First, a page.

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Fast Track: Addressing the Problem of Microfibre Pollution in Waste Water, Waterways and the Oceans

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  • 15 Pages
  • March 2023
  • Region: Global
  • Textiles Intelligence Ltd.
  • ID: 5793085

The problem of pollution from microplastics is an urgent concern. Among the biggest causes of microplastics pollution are fibre fragmentation during the manufacture and processing of textiles and apparel, and fibre shedding during domestic laundering. 

To address the problem, some companies are developing technologies which help to slow down or eliminate fibre shedding while others are developing methods of testing fabrics for fibre shedding and measuring how fibre shedding varies with different types of fibres, yarns, fabric constructions and finishes. Meanwhile, researchers are developing methods to filter microfibres shed during domestic laundering and reduce the amounts of microfibres shed during domestic laundering.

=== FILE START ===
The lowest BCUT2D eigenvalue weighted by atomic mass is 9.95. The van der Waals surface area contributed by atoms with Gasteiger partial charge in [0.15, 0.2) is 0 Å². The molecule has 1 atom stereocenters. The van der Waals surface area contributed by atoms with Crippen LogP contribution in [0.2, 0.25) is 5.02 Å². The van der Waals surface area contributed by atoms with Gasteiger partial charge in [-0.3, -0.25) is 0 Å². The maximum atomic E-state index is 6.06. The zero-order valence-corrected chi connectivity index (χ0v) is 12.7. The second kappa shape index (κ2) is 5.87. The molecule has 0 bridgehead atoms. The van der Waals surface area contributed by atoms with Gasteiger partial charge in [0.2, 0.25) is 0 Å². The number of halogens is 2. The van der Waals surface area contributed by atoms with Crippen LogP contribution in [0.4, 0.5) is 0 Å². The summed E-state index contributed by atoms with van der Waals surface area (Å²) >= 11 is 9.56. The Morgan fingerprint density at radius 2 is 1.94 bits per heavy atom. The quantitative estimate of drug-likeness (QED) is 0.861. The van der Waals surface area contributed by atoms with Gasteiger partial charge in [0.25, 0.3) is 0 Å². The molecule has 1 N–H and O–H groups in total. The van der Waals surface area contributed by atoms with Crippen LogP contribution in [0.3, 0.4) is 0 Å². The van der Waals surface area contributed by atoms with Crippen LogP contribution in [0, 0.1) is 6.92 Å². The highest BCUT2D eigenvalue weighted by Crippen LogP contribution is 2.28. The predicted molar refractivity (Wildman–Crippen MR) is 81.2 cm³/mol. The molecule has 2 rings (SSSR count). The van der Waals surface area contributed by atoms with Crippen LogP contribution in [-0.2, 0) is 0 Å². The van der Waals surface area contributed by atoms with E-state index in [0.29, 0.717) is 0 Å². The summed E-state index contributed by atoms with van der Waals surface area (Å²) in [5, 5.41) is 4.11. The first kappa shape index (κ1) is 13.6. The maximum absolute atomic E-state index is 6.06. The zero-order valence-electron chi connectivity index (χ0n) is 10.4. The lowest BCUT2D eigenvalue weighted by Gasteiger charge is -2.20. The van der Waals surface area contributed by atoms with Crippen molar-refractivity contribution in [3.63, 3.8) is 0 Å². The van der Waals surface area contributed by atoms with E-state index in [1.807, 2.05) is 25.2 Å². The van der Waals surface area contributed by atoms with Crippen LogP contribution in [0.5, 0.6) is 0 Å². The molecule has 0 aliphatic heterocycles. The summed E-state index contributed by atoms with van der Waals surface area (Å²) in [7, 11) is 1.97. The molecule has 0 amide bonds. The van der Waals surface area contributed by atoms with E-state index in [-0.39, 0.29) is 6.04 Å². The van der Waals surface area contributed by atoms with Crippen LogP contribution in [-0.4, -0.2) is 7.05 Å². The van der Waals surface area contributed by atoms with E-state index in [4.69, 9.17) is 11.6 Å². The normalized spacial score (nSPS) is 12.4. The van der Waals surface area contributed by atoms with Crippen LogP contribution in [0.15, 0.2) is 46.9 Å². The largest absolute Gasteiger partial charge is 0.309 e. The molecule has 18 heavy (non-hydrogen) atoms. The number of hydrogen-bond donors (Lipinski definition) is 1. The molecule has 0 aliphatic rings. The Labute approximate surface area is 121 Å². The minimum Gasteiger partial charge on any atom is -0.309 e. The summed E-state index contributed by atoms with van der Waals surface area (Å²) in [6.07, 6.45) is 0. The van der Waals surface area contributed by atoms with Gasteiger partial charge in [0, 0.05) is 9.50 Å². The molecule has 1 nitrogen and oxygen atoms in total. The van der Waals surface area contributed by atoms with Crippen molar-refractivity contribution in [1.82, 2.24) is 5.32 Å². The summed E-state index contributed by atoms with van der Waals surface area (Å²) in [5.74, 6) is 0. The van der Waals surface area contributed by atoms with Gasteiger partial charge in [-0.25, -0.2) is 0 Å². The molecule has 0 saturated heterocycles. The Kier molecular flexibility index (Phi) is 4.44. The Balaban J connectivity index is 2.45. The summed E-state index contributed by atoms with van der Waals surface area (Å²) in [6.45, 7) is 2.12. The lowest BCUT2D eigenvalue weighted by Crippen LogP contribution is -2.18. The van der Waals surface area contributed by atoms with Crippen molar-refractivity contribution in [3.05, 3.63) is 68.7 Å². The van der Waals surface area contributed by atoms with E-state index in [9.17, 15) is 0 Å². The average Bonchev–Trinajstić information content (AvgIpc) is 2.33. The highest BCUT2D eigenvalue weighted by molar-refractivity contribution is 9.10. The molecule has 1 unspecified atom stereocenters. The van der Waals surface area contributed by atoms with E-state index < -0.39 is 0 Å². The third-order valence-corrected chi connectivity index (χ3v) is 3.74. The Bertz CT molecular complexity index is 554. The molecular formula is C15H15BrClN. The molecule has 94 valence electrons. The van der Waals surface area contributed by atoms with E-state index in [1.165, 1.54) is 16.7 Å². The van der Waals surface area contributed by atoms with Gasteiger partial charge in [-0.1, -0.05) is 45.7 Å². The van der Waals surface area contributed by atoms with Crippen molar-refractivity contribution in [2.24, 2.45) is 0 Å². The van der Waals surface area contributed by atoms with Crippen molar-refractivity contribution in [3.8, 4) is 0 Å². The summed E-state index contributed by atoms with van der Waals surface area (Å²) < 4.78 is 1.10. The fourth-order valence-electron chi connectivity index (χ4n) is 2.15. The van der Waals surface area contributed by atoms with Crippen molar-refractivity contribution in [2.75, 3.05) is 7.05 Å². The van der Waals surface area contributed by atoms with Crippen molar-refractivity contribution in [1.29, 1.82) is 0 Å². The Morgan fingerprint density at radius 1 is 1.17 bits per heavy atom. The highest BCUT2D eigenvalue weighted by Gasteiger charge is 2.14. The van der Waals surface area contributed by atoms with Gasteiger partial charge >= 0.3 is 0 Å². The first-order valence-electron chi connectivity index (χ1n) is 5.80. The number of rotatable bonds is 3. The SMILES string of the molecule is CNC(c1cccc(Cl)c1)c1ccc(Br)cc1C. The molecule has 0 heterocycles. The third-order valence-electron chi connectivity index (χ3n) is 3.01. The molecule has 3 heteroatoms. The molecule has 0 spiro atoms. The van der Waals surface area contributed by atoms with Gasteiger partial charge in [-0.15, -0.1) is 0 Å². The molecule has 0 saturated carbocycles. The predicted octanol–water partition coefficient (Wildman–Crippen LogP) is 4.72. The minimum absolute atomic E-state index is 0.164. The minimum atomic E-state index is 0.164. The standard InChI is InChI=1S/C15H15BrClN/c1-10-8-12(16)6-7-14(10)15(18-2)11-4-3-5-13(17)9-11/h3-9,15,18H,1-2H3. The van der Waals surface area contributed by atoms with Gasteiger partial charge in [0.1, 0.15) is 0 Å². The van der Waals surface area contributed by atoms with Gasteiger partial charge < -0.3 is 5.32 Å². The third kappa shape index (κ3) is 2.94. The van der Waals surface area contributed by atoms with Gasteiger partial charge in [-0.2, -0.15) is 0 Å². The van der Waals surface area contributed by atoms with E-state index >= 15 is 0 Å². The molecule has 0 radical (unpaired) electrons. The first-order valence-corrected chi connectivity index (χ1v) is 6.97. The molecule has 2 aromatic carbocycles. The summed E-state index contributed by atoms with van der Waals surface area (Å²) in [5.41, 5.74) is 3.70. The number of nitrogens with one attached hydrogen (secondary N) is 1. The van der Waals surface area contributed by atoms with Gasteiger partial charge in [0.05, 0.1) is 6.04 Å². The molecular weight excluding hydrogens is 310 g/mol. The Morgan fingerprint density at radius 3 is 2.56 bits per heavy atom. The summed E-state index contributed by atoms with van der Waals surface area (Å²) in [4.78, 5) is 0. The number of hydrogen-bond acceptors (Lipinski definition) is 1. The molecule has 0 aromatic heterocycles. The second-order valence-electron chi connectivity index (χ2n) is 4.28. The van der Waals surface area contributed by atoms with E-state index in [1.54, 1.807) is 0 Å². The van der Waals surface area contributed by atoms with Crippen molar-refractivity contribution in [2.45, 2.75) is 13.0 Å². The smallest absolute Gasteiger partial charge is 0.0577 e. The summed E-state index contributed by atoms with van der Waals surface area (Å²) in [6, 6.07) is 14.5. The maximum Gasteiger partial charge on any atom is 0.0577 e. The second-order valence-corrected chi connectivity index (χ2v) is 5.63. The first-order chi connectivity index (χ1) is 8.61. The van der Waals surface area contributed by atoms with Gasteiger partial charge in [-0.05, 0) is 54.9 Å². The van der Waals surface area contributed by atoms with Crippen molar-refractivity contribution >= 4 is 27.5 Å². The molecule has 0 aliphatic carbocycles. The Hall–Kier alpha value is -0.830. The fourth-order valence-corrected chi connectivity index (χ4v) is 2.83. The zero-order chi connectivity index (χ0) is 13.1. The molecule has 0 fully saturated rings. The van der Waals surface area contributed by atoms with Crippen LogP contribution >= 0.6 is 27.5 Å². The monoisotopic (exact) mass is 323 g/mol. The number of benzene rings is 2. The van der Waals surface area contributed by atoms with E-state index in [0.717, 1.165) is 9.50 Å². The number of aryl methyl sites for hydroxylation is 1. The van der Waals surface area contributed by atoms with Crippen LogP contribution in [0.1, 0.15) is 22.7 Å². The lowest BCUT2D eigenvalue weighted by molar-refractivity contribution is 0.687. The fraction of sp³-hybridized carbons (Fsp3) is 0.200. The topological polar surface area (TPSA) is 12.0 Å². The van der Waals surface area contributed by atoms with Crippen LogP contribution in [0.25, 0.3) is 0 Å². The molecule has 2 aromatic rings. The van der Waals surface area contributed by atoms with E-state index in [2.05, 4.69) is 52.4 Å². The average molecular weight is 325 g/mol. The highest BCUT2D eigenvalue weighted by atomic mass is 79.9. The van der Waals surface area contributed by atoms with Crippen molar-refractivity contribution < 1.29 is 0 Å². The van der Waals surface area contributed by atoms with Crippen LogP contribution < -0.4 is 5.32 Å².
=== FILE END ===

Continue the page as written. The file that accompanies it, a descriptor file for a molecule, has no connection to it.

In this report, Robin Anson analyses some of the solutions developed in order to address the problem of microfibre pollution by brands and organisations, including Nilit, Polartec, The Microfibre Consortium (TMC), Under Armour and the ZDHC Foundation. Also, he examines a testing method developed by researchers at the University of Leeds which enables them to compare the amounts of microfibres released from different fabrics under different washing conditions in the laboratory, and a method developed by researchers at the University of Toronto which enables them to reduce the amounts of microfibres shed by synthetic fabrics during the laundry cycle. 

Who should buy this report?

  • Manufacturers of fibres, textiles, clothing and chemicals
  • Textile and clothing machinery manufacturers - spinning, weaving, knitting, sewing and import/export
  • Textile and clothing brands and retailers like Adidas, H&M etc.
  • Educational institutions like universities, fashion schools etc.
  • Business consultancy firms 
  • Textile and clothing trade associations
  • Government trade bodies

Table of Contents

  1. Introduction 
  2. Nilit: Sensil Biocare Biodegradable Fibre 
  3. Polartec: Shed Less Fabric Technology 
  4. Under Armour: Innovative Testing Technique 
  5. University of Leeds: Quantification of Microfibres Released Through Laundering 
  6. University of Toronto: Reducing the Amount of Microfibres Shed by Synthetic Fabrics During Laundering



Companies Mentioned

  • Nilit
  • Polartec
  • Under Armour
  • University of Leeds
  • University of Toronto
  • The Microfibre Consortium